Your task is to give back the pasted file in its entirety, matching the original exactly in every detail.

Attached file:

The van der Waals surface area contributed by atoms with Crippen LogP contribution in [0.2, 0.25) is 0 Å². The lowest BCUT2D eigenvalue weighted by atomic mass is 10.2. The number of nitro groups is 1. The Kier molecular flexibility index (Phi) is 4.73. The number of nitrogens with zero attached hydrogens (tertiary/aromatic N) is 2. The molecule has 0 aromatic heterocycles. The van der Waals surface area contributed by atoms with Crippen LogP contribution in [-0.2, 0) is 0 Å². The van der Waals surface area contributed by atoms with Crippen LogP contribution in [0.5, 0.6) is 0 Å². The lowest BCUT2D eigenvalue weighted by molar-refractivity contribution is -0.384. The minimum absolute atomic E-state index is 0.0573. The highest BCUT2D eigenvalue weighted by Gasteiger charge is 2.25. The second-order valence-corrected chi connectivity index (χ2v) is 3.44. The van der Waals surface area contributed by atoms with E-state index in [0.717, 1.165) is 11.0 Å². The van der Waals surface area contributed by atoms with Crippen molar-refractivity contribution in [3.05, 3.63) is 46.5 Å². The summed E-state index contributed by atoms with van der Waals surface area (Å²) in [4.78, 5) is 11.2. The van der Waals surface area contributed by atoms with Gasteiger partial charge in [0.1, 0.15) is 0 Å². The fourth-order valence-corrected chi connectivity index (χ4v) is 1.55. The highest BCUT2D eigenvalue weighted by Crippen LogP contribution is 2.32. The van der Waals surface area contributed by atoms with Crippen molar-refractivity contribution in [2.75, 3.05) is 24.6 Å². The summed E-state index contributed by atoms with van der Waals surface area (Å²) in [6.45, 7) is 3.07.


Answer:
The van der Waals surface area contributed by atoms with Crippen LogP contribution in [0.2, 0.25) is 0 Å². The lowest BCUT2D eigenvalue weighted by atomic mass is 10.2. The number of nitro groups is 1. The Kier molecular flexibility index (Phi) is 4.73. The number of nitrogens with zero attached hydrogens (tertiary/aromatic N) is 2. The molecule has 0 aromatic heterocycles. The van der Waals surface area contributed by atoms with Crippen LogP contribution in [-0.2, 0) is 0 Å². The van der Waals surface area contributed by atoms with Crippen LogP contribution in [0.5, 0.6) is 0 Å². The lowest BCUT2D eigenvalue weighted by molar-refractivity contribution is -0.384. The minimum absolute atomic E-state index is 0.0573. The highest BCUT2D eigenvalue weighted by Gasteiger charge is 2.25. The second-order valence-corrected chi connectivity index (χ2v) is 3.44. The van der Waals surface area contributed by atoms with E-state index in [0.717, 1.165) is 11.0 Å². The van der Waals surface area contributed by atoms with Crippen molar-refractivity contribution in [3.05, 3.63) is 46.5 Å². The summed E-state index contributed by atoms with van der Waals surface area (Å²) in [4.78, 5) is 11.2. The van der Waals surface area contributed by atoms with Gasteiger partial charge in [0.1, 0.15) is 0 Å². The fourth-order valence-corrected chi connectivity index (χ4v) is 1.55. The highest BCUT2D eigenvalue weighted by Crippen LogP contribution is 2.32. The van der Waals surface area contributed by atoms with Crippen molar-refractivity contribution in [2.75, 3.05) is 24.6 Å². The summed E-state index contributed by atoms with van der Waals surface area (Å²) in [6.45, 7) is 3.07.